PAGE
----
How to Use Meditation to Help Overcome Your OCD

To the uninitiated, meditation appears to be a relatively easy activity. Most people think it appears boring but easy. Meditation is anything but. Meditation can be more mentally challenging than taking a cold shower, strenuous exercise, or sitting through an all-day meeting at work.

The urges that cause you to want to check the oven, lash out in anger, count, or even heading back to check the oven again, are the same types of urges you must learn to overcome to meditate successfully. The urge to quit is great. Your brain tries to rationalize that sitting there is a waste of time and that you can’t beat your OCD.

I’m here to tell you that you can. I have.

If you can meditate successfully, you can do just about anything. Most importantly, you’ll learn how your mind works and how it tries to trick you into doing your daily rituals.

Build your willpower through the practice of meditation:

1. Start with just 5 minutes per day. (I know that seems like a lot of time to spend with your intrusive thoughts) but you’ll learn how to do it and it will end up being quite simple. Just sit in a comfortable position. A firm, straight-back chair is a good option. Leaning back in a recliner can work well, too. Just be certain you can be comfortable enough to remain motionless, but not fall asleep. Sitting on the floor in the corner of the room is another popular option.

  • Use a timer so you don’t have to peek at the clock.

2. Focus on your breath. Close your eyes. Inhale into your stomach and exhale those nasty thoughts. Breath in the light and exhale the dark. Count each exhalation until you reach 10, and then start over. The whole point is to only focus on your breath. Feel the air passing in and out of you. Just keep your attention on the breath. Notice the breath, but don’t think about it.

  • Be aware of your breath, but don’t have any internal dialog about it. Don’t judge it. Just notice it.

3. Your mind will wander. It’s highly unlikely you’ll even count to five before an intrusive thought intrudes on your meditation. It might be about your child, the dirty dishes, or wondering if you need to clean your laptop. Eventually, your focus will get better and will help you overcome the panic that is associated with OCD.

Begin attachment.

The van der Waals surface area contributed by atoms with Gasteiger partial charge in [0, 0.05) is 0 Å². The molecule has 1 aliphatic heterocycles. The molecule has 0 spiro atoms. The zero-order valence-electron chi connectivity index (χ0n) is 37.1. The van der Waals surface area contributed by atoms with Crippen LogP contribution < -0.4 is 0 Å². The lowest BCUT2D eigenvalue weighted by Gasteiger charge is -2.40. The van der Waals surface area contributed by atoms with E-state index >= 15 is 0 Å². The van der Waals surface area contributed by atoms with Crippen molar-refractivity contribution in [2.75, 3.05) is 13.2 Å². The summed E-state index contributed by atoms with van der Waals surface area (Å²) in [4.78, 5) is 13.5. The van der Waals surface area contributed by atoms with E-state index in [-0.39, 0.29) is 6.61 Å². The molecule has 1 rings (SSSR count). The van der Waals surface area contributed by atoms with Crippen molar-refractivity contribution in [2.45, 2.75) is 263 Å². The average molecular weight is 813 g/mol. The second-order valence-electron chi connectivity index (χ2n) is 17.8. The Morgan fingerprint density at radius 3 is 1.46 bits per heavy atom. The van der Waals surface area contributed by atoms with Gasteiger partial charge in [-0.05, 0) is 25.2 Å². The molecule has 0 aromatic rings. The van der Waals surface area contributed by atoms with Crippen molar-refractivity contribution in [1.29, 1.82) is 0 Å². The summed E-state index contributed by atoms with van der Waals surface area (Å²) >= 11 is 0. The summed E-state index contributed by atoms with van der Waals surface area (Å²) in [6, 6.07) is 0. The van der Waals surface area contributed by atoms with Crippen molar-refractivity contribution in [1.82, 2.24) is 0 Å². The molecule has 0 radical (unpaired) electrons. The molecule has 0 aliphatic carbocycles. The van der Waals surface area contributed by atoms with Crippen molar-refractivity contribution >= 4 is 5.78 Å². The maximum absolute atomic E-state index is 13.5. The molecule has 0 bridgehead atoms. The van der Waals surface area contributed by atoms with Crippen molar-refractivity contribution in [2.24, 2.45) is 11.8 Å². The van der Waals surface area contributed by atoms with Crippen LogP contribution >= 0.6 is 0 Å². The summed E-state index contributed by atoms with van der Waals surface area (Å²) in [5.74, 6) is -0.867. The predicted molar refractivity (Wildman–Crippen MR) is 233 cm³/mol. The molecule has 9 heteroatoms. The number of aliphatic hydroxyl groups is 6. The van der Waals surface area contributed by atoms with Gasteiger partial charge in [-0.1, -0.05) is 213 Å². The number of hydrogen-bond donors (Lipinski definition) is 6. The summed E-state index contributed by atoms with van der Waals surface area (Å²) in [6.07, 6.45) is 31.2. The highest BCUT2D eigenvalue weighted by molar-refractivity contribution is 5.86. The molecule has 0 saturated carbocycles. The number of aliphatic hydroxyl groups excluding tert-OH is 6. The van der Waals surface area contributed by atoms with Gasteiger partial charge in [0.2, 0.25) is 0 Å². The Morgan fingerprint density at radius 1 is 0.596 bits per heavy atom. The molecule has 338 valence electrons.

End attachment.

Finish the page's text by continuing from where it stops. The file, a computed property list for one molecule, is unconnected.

• When your mind wanders, just bring it back to your breath. Focus on the light and dark.

4. Notice what happens. Notice how your mind wanders very quickly. You’ll probably find that you can’t reach 10 breaths even once without an intrusive thought. Also, notice your self-talk. You’ll try to convince yourself that this meditation thing is a big waste of time.

  • Just keep doing your best until the timer alerts you that the session is completed.
  • When the urge to quit hits you, just relax and return to your breath. This is one of the most useful skills you can develop. You can use it anytime you have the urge to do something you know you shouldn’t, cleaning the house or washing your hands for the 100th

5. Add 1 minute each week. Five minutes isn’t easy. Ten is even more challenging. Imagine what an hour is like. As your tolerance for sitting and focusing grows, keep adding time. Build up to at least an hour of continuous meditation. That’s an hour of learning to overcome your intrusive thoughts. It’s an hour of working through your fears.

6. Try to maintain the same feeling throughout the day. At the end of a meditation session, you feel pretty good. It’s the only break your brain gets each day. Try to maintain that feeling as long as possible. When you have an anxiety attack or are annoyed by your child’s dirty shoes, focus on your breath.

Your ability to concentrate, regardless of the distractions around you, can be built through meditation. Meditation teaches you how to overcome your OCD and intrusive thoughts. Your ability to focus can be developed. Meditation is a wonderful tool for building will, discipline, and strength of mind. It’s also 100% free!

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